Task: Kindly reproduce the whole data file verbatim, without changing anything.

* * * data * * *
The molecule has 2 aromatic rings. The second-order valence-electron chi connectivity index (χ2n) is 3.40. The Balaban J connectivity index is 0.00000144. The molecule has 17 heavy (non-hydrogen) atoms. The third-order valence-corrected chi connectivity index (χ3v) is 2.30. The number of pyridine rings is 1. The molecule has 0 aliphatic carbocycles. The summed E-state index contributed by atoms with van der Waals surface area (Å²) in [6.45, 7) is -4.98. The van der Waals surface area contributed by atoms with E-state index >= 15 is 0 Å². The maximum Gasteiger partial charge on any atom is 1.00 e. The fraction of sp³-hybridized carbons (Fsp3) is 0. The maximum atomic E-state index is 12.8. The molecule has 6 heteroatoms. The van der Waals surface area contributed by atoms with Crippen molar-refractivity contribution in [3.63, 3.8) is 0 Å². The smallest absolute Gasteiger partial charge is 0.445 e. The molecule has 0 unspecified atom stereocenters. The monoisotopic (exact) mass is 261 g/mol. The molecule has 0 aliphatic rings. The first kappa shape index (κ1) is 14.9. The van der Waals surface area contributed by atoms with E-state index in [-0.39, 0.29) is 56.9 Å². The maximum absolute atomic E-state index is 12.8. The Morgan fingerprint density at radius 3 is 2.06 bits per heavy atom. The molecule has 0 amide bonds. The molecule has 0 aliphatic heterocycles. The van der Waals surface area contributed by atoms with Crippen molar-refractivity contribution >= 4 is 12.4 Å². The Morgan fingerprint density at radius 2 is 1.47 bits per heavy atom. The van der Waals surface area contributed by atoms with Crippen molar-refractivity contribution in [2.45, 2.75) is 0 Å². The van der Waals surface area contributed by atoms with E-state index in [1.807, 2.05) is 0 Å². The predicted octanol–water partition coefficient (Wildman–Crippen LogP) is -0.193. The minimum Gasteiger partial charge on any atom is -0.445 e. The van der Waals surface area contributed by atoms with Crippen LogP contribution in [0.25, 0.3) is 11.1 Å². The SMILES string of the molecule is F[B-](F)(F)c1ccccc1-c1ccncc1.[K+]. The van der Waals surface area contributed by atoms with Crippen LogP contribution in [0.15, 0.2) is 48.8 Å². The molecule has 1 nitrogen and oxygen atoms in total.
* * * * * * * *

The molecule has 2 aromatic rings. The second-order valence-electron chi connectivity index (χ2n) is 3.40. The Balaban J connectivity index is 0.00000144. The molecule has 17 heavy (non-hydrogen) atoms. The third-order valence-corrected chi connectivity index (χ3v) is 2.30. The number of pyridine rings is 1. The molecule has 0 aliphatic carbocycles. The summed E-state index contributed by atoms with van der Waals surface area (Å²) in [6.45, 7) is -4.98. The van der Waals surface area contributed by atoms with E-state index >= 15 is 0 Å². The maximum Gasteiger partial charge on any atom is 1.00 e. The fraction of sp³-hybridized carbons (Fsp3) is 0. The maximum atomic E-state index is 12.8. The molecule has 6 heteroatoms. The van der Waals surface area contributed by atoms with Crippen molar-refractivity contribution in [3.63, 3.8) is 0 Å². The smallest absolute Gasteiger partial charge is 0.445 e. The molecule has 0 unspecified atom stereocenters. The monoisotopic (exact) mass is 261 g/mol. The molecule has 0 aliphatic rings. The first kappa shape index (κ1) is 14.9. The van der Waals surface area contributed by atoms with E-state index in [-0.39, 0.29) is 56.9 Å². The maximum absolute atomic E-state index is 12.8. The Morgan fingerprint density at radius 3 is 2.06 bits per heavy atom. The molecule has 0 amide bonds. The molecule has 0 aliphatic heterocycles. The van der Waals surface area contributed by atoms with Crippen molar-refractivity contribution >= 4 is 12.4 Å². The Morgan fingerprint density at radius 2 is 1.47 bits per heavy atom. The van der Waals surface area contributed by atoms with Crippen molar-refractivity contribution in [2.45, 2.75) is 0 Å². The van der Waals surface area contributed by atoms with E-state index in [1.807, 2.05) is 0 Å². The predicted octanol–water partition coefficient (Wildman–Crippen LogP) is -0.193. The minimum Gasteiger partial charge on any atom is -0.445 e. The van der Waals surface area contributed by atoms with Crippen LogP contribution in [0.25, 0.3) is 11.1 Å². The SMILES string of the molecule is F[B-](F)(F)c1ccccc1-c1ccncc1.[K+]. The van der Waals surface area contributed by atoms with Crippen LogP contribution in [0.15, 0.2) is 48.8 Å². The molecule has 1 nitrogen and oxygen atoms in total.